Figure 11: Hanford Church membership roll
Figure 11: Hanford Church membership roll.

The tutorial examples reveal to teachers, students, and general users how valuable (and what valuable teaching tools) are museum and archival materials. For example, in this excerpt from the Hanford Community Church "Memory book," students can be asked to look at the place of origin of church members and what this means in terms of diversity within the community, and how the government project at Hanford and the jobs it offered contributed to a demographic shift in the Pacific Northwest.

Figure 12: Using and interpreting oral history
Figure 12: Using & interpreting oral history.

In another tutorial, using and interpreting oral history interviews, users are guided to examine a series of interviews, both aural and written excerpts, with Mexican Americans of the Snake River Valley of Idaho. Users return to the tutorial to evaluate the differences between oral and written forms of the interviews.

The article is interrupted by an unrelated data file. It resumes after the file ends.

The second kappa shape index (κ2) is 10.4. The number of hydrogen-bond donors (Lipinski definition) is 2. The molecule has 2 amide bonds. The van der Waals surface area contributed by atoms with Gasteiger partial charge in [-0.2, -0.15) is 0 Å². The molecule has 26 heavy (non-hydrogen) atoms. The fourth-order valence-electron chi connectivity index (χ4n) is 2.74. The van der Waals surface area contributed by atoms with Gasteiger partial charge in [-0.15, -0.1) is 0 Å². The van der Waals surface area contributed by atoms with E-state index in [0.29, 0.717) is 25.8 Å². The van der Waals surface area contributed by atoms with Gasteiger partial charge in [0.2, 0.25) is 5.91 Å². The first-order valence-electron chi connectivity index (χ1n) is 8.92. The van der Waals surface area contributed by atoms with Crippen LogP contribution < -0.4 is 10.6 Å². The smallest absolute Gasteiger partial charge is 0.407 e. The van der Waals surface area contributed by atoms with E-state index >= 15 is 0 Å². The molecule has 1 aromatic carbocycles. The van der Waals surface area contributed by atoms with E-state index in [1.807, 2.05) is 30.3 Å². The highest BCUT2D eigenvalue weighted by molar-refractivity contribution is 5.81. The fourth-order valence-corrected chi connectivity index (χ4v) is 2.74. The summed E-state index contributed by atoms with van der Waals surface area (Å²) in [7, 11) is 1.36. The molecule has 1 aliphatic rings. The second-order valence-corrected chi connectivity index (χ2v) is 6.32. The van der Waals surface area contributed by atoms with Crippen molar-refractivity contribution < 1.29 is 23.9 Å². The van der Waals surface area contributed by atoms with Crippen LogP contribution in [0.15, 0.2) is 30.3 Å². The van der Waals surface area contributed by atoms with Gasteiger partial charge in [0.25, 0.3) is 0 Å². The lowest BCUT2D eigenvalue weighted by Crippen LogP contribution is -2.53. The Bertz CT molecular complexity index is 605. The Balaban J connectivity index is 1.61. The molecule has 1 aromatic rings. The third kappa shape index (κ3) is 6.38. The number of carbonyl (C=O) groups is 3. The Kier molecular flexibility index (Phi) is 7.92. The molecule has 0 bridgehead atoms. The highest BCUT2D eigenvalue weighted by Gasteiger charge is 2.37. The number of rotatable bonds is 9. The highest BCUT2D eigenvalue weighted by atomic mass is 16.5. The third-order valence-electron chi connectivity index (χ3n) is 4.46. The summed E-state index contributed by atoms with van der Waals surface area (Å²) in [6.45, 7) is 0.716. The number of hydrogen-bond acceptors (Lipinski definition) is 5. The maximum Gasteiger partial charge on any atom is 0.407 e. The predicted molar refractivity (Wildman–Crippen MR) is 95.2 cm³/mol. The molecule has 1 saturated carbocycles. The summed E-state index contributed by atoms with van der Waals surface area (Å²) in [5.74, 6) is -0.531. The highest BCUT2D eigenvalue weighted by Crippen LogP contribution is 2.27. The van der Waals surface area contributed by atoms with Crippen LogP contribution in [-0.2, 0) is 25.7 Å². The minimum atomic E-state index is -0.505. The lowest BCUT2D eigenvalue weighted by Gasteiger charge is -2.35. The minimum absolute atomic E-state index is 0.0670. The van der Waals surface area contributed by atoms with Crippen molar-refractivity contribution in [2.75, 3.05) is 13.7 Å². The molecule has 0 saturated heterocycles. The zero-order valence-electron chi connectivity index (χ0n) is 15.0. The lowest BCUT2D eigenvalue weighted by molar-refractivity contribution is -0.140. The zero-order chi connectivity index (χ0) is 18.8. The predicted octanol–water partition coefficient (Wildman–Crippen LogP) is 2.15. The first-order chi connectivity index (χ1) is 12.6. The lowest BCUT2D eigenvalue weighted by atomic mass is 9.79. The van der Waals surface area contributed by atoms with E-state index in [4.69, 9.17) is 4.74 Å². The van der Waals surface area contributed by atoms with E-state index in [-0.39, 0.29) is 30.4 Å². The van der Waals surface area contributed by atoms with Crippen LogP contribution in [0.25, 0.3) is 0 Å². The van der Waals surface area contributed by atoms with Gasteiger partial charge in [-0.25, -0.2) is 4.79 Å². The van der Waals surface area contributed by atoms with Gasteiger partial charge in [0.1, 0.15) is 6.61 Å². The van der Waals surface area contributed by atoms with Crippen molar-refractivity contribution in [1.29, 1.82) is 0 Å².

Figure 13: Interpreting oral history
Figure 13: Interpreting oral history.

Through the process of evaluating a series of oral interviews, users learn more general rules of historical interpretation. In this case, they explore the theme of cultural traditions and determine what connections and conclusions, if any, can be made about the origin, importance, and persistence of some of these traditions in various communities; and, to interpret the dynamics of the interview as a creation by two people at a particular time and place.

Figure 14: Lesson plans for teachers
Figure 14: Lesson plans for teachers.